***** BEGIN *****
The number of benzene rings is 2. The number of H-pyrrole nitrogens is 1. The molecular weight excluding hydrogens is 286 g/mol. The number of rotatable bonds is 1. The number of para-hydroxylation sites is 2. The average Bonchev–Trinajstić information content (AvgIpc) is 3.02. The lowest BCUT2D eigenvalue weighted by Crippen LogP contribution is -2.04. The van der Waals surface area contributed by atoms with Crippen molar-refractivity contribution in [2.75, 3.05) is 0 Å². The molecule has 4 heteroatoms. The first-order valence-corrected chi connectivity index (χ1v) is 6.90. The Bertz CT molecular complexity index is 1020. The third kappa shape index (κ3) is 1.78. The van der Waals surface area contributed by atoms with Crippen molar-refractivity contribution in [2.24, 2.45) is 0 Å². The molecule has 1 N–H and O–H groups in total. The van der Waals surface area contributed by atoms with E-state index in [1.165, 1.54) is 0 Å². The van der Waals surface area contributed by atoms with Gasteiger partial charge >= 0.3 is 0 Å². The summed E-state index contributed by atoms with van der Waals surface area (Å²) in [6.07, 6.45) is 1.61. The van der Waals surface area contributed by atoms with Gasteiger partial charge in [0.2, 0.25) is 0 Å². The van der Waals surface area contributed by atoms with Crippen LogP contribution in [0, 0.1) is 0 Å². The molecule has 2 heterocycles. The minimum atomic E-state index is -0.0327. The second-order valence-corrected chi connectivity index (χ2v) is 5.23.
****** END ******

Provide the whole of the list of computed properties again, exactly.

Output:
The number of benzene rings is 2. The number of H-pyrrole nitrogens is 1. The molecular weight excluding hydrogens is 286 g/mol. The number of rotatable bonds is 1. The number of para-hydroxylation sites is 2. The average Bonchev–Trinajstić information content (AvgIpc) is 3.02. The lowest BCUT2D eigenvalue weighted by Crippen LogP contribution is -2.04. The van der Waals surface area contributed by atoms with Crippen molar-refractivity contribution in [2.75, 3.05) is 0 Å². The molecule has 4 heteroatoms. The first-order valence-corrected chi connectivity index (χ1v) is 6.90. The Bertz CT molecular complexity index is 1020. The third kappa shape index (κ3) is 1.78. The van der Waals surface area contributed by atoms with Crippen molar-refractivity contribution in [2.24, 2.45) is 0 Å². The molecule has 1 N–H and O–H groups in total. The van der Waals surface area contributed by atoms with E-state index in [1.165, 1.54) is 0 Å². The van der Waals surface area contributed by atoms with Gasteiger partial charge >= 0.3 is 0 Å². The summed E-state index contributed by atoms with van der Waals surface area (Å²) in [6.07, 6.45) is 1.61. The van der Waals surface area contributed by atoms with Gasteiger partial charge in [0.2, 0.25) is 0 Å². The van der Waals surface area contributed by atoms with Crippen LogP contribution in [0, 0.1) is 0 Å². The molecule has 2 heterocycles. The minimum atomic E-state index is -0.0327. The second-order valence-corrected chi connectivity index (χ2v) is 5.23.